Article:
It all started with $80 in a dead woman’s purse.
That’s all Kristina Ulmer had left of her younger sister.
Katie Amodei died in a car crash on October 12, 2014. She was 29 years old.
Ulmer wanted this remnant of Katie’s last night — her final earnings as a waitress — to go toward something good.
But what should that be?
Would Katie have wanted to donate it to one of the charities she raised money for by running? Would she want it to support a sustainable earth, like her decision to be a vegan?
For four years, Ulmer debated. And she added to the funds: a few hundred from selling a Chromebook and some more from her savings as a ninth-grade English teacher at Hatboro-Horsham High School.
Last winter, as she discussed the book Fahrenheit 451 with her students, it struck her: “What if I could use the money in my class to teach kids to be kind to one another?”
The dystopian novel tells of a future where the government burns books and the rise of technology threatens humans’ connection with one another.
“I wanted my students to experience doing something kind for a stranger and understand that they’re connected with others,” Ulmer, 36, said.
It’s something Katie did all the time — from her charity runs to her certification as an EMT just months before her death, working to save strangers’ lives.
Ulmer gave each of her 26 students $20 and instructed them to help someone in need or perform a random act of kindness.
“We were all shocked when she pulled out all that money and handed it out,” said Eric Bromberg, a 15-year-old student in Ulmer’s class. “That’s not a type of project teachers do.”
Bromberg and his classmates immediately started brainstorming. Maybe they could pool their money together or invest the $20 so that it would grow over 10 years and fund a big project.
But that’s not quite what Ulmer had in mind.
“A lot of times kids think you have to do these grand gestures,” she said, “but I wanted to teach them it’s the small things.”
Ulmer told her students about the time a customer ahead of her in line at Starbucks paid for her morning coffee. It was just a $3 drink, but it made her day.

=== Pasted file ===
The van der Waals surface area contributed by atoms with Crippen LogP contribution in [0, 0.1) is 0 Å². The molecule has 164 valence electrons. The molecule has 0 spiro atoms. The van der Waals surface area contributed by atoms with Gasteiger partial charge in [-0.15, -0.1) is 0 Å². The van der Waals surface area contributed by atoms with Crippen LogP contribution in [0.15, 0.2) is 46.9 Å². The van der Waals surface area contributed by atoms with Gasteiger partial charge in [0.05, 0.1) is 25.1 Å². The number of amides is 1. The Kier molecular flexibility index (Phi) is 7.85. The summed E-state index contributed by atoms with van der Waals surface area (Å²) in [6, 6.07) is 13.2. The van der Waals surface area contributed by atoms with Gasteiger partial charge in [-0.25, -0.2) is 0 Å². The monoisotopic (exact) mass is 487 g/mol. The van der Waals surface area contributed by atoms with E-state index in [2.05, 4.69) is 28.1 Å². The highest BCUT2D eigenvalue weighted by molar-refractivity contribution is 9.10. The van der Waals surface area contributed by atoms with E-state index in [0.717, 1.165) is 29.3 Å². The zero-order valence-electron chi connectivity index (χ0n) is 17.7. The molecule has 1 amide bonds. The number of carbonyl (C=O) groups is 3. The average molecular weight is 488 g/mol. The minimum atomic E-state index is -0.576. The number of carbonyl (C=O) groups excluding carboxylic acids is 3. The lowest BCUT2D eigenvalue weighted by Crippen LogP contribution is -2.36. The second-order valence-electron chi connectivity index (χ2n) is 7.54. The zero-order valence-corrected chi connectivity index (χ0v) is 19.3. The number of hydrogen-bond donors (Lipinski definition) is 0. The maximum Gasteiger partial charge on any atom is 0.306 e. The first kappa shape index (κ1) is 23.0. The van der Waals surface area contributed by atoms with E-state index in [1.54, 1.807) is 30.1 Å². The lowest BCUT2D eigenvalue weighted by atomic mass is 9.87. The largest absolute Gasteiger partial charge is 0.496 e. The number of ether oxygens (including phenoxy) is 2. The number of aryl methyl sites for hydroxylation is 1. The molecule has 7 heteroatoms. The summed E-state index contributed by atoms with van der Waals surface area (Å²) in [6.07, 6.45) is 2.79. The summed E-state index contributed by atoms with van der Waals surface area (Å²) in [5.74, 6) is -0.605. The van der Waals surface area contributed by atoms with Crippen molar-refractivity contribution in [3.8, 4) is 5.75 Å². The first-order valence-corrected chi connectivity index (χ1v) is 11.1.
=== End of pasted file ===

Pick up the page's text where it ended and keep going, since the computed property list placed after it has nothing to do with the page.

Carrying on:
Inspired, Bromberg decided to make someone else’s day. He visited Lancers Diner, a staple for Horsham teens, and ordered a milkshake. When the bill came, he left the $20 as a tip for the waitress, with a note that read, “Happy new year. Spread kindness.”
As Bromberg sat in the car to head home, he spotted the waitress through the window. “She waved to me and gave me a thumbs up, mouthed ‘Thank you so much,’ ” he said.
He never expected to feel such pride and joy in giving away $20.
But a whole body of research shows that feeling is common: Kindness actually brings measurable health benefits. Doing nice things for others boosts levels of serotonin, the brain chemical that contributes to feelings of well-being, as well as the hormone oxytocin, which reduces blood pressure and inflammation. Being kind has also been shown to decrease feelings of depression and anxiety, and release endorphins to create what experts have dubbed a “helper’s high.”
Maci Lumpkin, 15, felt that rush when she donated the $20 to the school’s library to cover other students’ fines. The money cleared eight students’ debt, including four seniors who would not have been able to graduate with outstanding fines.
It felt so good that Lumpkin plans to save $50 of her own money — from a summer job at Rita’s Italian Ice and from birthday gifts — to repeat the gesture next year.
Sabrina Ibrahim, 15, created care packages for soldiers, hoping to spread the kindness beyond her personal community.
Other students bought fabric and sewed pillowcases to donate to people undergoing chemotherapy in the hospital. Some paid for people in line behind them at cafés and pizza shops. One student gave away free doughnuts on the street. Another bought sanitary pads for a homeless woman.
Many of their parents and siblings joined in, excited at the prospect of doing a random act of kindness.
Ulmer has received anonymous donations that allowed her to repeat the project with a new class this semester and will do so again in the fall. She’s set up a fundraising page to keep the project going beyond that.
It’s not only been a great lesson for her students, but also a way to heal from the grief of losing her sister.
Katie wasn’t married and didn’t have kids, Ulmer said. “My parents and I feared she would be forgotten.”
But this project allows Katie’s spirit of kindness to live on, even five years later.
“She’s still doing good," Ulmer said, "even if she’s not here to do it herself.”